feminine malady, a slight headache; and her old governness, Mrs.
Vesey, is charitably attending on her with restorative tea. My
uncle, Mr. Fairlie, never joins us at any of our meals: he is an
invalid, and keeps bachelor state in his own apartments. There is
nobody else in the house but me. Two young ladies have been
staying here, but they went away yesterday, in despair; and no
wonder. All through their visit (in consequence of Mr. Fairlie's
invalid condition) we produced no such convenience in the house as
a flirtable, danceable, small-talkable creature of the male sex;
and the consequence was, we did nothing but quarrel, especially at
dinner-time. How can you expect four women to dine together alone
every day, and not quarrel? We are such fools, we can't entertain
each other at table. You see I don't think much of my own sex,
Mr. Hartright--which will you have, tea or coffee?--no woman does
think much of her own sex, although few of them confess it as
freely as I do. Dear me, you look puzzled. Why? Are you
wondering what you will have for breakfast? or are you surprised
at my careless way of talking? In the first case, I advise you, as
a friend, to have nothing to do with that cold ham at your elbow,
and to wait till the omelette comes in. In the second case, I
will give you some tea to compose your spirits, and do all a woman
can (which is very little, by-the-bye) to hold my tongue."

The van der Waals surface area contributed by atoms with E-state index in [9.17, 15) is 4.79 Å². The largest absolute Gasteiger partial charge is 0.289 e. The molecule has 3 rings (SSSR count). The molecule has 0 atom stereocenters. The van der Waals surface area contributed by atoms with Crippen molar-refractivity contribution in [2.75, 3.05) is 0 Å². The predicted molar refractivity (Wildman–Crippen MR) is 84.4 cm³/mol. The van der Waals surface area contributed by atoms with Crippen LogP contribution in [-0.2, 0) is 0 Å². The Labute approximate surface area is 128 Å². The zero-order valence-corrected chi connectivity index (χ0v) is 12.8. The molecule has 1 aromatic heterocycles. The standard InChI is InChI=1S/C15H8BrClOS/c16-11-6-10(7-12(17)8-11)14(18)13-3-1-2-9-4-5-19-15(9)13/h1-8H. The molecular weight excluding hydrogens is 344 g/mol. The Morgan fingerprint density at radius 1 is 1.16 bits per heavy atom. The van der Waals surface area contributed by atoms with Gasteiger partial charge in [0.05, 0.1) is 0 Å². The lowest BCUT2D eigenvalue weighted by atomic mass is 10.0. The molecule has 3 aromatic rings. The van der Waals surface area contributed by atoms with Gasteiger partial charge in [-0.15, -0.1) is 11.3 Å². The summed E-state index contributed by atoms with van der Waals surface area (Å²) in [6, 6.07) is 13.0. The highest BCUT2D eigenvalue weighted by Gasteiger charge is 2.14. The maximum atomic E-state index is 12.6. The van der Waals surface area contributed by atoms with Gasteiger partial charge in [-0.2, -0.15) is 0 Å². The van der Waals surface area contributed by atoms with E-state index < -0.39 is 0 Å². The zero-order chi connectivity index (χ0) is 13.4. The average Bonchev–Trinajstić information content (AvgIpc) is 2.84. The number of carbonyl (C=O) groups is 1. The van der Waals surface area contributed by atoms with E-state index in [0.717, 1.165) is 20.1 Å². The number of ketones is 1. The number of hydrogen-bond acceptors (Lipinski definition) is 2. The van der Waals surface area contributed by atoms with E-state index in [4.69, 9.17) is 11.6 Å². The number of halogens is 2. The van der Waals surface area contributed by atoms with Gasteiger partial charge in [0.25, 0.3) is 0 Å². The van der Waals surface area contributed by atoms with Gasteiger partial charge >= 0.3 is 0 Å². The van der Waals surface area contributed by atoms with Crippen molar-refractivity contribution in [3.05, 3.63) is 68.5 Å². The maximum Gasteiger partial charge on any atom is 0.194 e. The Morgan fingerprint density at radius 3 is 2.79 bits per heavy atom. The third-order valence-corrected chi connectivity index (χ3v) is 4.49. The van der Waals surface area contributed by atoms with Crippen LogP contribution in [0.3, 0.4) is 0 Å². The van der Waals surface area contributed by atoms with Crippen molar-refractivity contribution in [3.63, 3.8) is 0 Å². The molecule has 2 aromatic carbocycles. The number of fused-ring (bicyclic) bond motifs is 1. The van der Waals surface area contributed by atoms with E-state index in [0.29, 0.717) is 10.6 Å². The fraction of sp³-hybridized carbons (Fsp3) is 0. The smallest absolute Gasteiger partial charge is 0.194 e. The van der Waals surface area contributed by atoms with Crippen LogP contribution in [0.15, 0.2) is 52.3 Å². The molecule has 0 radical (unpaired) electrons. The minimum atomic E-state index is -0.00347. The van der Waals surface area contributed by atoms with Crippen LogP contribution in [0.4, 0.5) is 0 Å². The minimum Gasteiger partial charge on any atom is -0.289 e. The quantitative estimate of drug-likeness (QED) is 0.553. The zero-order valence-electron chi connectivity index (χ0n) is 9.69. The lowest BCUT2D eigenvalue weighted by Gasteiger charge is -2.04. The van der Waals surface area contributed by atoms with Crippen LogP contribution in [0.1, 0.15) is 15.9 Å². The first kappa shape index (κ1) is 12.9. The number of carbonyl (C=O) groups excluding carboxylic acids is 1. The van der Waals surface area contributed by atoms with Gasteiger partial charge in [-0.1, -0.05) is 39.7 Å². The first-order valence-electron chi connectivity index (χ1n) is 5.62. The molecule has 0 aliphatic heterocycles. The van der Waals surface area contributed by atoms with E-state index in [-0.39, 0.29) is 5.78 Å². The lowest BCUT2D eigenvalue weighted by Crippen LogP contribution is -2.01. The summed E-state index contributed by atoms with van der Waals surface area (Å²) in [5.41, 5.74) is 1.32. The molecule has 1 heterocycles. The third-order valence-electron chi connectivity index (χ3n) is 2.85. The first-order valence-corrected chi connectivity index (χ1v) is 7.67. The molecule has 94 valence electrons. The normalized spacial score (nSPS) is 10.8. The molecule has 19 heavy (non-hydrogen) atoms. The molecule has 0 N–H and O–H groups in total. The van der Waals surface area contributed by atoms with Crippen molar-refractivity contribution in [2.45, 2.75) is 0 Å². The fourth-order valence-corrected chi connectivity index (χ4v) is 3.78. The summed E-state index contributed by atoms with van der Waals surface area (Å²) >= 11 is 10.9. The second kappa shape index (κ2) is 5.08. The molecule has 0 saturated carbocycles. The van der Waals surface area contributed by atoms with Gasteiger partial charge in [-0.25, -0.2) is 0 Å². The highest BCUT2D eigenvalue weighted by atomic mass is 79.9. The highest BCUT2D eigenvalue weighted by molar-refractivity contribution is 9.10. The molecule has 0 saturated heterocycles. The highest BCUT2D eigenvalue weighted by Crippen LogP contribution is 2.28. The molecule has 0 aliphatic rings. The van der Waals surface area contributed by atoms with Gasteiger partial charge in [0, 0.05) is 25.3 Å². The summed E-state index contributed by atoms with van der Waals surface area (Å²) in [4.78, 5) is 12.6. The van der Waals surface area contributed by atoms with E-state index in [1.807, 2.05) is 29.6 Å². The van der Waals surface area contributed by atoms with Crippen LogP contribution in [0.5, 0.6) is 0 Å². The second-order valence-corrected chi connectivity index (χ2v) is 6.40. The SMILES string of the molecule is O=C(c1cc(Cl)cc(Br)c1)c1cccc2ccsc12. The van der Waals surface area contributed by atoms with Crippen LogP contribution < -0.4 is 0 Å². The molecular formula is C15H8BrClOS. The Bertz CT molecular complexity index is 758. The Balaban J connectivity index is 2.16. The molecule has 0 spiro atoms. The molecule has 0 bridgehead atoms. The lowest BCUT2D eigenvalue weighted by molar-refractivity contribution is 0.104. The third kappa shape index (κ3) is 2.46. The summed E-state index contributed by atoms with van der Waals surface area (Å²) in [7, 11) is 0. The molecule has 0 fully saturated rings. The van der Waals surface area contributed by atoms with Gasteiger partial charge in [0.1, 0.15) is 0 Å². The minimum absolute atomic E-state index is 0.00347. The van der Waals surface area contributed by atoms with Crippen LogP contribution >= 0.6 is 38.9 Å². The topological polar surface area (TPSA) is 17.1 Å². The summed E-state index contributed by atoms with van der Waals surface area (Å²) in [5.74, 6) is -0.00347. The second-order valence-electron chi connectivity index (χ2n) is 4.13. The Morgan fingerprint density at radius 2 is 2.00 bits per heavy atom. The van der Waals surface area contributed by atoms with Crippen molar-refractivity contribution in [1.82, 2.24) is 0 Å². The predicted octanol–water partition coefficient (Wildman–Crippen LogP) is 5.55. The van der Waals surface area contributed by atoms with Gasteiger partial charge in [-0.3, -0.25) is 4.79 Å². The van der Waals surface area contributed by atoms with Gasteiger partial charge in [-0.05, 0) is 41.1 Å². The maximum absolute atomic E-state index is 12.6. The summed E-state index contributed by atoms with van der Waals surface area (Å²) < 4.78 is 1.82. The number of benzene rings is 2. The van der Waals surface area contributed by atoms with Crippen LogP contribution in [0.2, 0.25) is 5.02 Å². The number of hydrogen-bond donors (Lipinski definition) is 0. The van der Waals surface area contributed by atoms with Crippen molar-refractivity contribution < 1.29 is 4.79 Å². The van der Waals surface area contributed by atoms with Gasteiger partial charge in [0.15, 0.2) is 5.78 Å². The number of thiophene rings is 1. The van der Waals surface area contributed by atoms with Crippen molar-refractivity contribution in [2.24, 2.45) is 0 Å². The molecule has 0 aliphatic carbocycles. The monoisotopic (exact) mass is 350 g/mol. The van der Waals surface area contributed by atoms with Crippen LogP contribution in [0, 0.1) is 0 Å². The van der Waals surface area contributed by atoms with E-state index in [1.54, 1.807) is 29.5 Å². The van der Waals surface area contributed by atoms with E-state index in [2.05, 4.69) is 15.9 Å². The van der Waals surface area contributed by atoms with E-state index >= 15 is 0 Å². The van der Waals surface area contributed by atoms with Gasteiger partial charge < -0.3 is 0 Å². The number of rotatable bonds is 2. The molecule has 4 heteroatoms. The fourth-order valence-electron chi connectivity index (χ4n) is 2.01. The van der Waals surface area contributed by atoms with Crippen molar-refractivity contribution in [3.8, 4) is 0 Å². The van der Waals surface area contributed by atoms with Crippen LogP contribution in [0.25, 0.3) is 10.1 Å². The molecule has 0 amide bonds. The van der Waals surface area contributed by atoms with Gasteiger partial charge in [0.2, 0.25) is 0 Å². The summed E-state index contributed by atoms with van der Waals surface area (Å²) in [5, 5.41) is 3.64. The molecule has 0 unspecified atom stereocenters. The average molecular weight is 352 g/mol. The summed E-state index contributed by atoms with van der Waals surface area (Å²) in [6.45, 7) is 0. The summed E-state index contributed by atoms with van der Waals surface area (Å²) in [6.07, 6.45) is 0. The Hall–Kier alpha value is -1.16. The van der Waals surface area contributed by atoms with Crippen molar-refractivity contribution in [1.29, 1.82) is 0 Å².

Since we have a man who defied his proper place in society putting gender contempt in a woman who also doesn't quite fit.

09-10-2009, 06:03 PM
Ive go birthday money for books and have my eye on a nice edtion of WIW will probably get started/read it while Im on holiday and then post back. :D

Dark Muse
10-02-2009, 06:13 PM
I have recently started reading this book, and so far I am quite engaged within the story. I just love the prose and it caught me instantly, and I cannot wait to keep reading more. I am quite intrigued so far.

It is interesting the juxtaposition between the two sisters within the story. They are complete opposites from each other. Marian seems to be level headed, rational, and very direct and frank, and with the state of her sister and Mr. Fairlie, she is the one that has charge over the house for the most part. While Miss Fairlie is the stereotype of the Victorian woman. She is young and beautiful, but seen as delicate, and helpless, a little flower, that needs to be treated a child and taken care of, and seems as if she could snap under too strong of a wind.